Filmone Co-founders, Kene Okwuosa and Moses Babatope, jointly expressed satisfaction with the current acceptance of Battle on Buka Street which was given extra screen time in the 11 cities across America where it premiered due to popular demand by Africans in the diaspora. “We are excited about the international releases of Battle on Buka Street and Ijakumo: Born Again Stripper mainly because the global cinema audience deserves to experience the brilliance they bring to the big screen. Over the years, we have continued to ensure that Nollywood’s global exports reflect entertainment, decked in authentic & rich story-telling, conveying positive narratives about Nigeria and Africa, and we are confident that both titles tick these boxes and much more”.
Battle on Buka Street currently grossing over 422 million Naira locally in Nigerian cinemas and Ijakumo: Born Again Stripper grossing 136 million Naira in its first week of release have gained greater heights by becoming the first indigenous Nollywood titles to be shown at a mainstream cinema chain in the United States. Craig Shurn, of Part Two Media, said, “We are truly excited to share both Buka Street and Ijakumo with US audiences as they are perfect films to start with. Being the first mainstream cinema chain to play a Nollywood movie, our partners at Regal have shown that they believe in diversifying and broadening their audience”. With the tremendous successes that the Indian, Chinese, Korean, and Arabic audiences have had in the US cinema space, doors now seem to be opening for the Nigerian and African communities to now experience African films outside the shores of the continent.
African cinema’s distribution should be guided by connectivity, especially in light of increasingly digital modes of production and online channels. In the United States and Africa, streaming platforms like Netflix, Amazon Video, Hulu, Vimeo, YouTube, Video on Demand on cable channels, Kanopy, Docuseek2, Showmax, and African Network Television have emerged. These streaming platforms target different niches and audiences. The streaming channels offer unparalleled competitiveness because African movies can be on multiple platforms, accessible from anywhere in the world. A quick YouTube search on African films yields a sizeable list of movies available for free streaming, though some of them are illegal posts.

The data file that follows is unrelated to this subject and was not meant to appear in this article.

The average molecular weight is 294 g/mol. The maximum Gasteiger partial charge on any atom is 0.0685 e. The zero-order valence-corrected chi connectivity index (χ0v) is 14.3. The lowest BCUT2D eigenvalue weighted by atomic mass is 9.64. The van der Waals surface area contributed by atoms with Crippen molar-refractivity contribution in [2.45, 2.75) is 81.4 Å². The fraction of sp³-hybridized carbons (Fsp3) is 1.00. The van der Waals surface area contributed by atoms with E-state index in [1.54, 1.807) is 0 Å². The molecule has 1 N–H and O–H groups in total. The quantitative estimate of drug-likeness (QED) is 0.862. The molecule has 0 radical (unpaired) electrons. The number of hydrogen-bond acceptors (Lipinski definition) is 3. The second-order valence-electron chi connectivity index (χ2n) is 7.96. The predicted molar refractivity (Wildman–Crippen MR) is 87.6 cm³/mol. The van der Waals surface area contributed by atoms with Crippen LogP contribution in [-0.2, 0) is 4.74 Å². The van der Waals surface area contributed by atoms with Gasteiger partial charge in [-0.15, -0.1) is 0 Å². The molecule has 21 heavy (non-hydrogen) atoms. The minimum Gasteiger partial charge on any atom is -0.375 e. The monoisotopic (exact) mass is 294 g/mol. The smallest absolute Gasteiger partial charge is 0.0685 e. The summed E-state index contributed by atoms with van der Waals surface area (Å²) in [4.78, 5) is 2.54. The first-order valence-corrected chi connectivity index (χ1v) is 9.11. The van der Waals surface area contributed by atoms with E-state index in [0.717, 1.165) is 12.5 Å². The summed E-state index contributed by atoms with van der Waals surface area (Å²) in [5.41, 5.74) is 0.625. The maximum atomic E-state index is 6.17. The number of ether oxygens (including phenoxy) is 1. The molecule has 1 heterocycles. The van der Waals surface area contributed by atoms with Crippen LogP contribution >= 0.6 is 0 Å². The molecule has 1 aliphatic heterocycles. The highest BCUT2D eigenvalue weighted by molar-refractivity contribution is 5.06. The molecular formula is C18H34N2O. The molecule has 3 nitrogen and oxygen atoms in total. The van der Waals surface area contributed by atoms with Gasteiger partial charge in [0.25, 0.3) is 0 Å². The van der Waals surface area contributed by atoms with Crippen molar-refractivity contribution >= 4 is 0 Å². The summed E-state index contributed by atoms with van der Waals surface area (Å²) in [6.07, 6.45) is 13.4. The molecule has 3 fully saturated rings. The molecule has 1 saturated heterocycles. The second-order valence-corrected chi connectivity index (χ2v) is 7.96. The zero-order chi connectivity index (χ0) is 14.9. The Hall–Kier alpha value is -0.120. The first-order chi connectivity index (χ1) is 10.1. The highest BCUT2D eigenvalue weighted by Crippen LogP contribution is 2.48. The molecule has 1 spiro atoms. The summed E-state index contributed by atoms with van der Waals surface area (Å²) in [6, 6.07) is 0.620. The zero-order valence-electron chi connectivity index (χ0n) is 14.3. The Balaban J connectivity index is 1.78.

Although a few independent distributors are distributing African films to US cinemas, African cinema remains marginal in the country. African filmmakers will need to pool their resources by, for example, setting up more joint ventures or collaborating on the most cost-effective distribution framework to promote their films. As online distribution platforms continue to expand in numbers and reach, African content distribution can also become a global phenomenon with distribution in cinemas across the shores of the continent if we further research viewership, reception, and distribution to better position ourselves in an increasingly global digital market.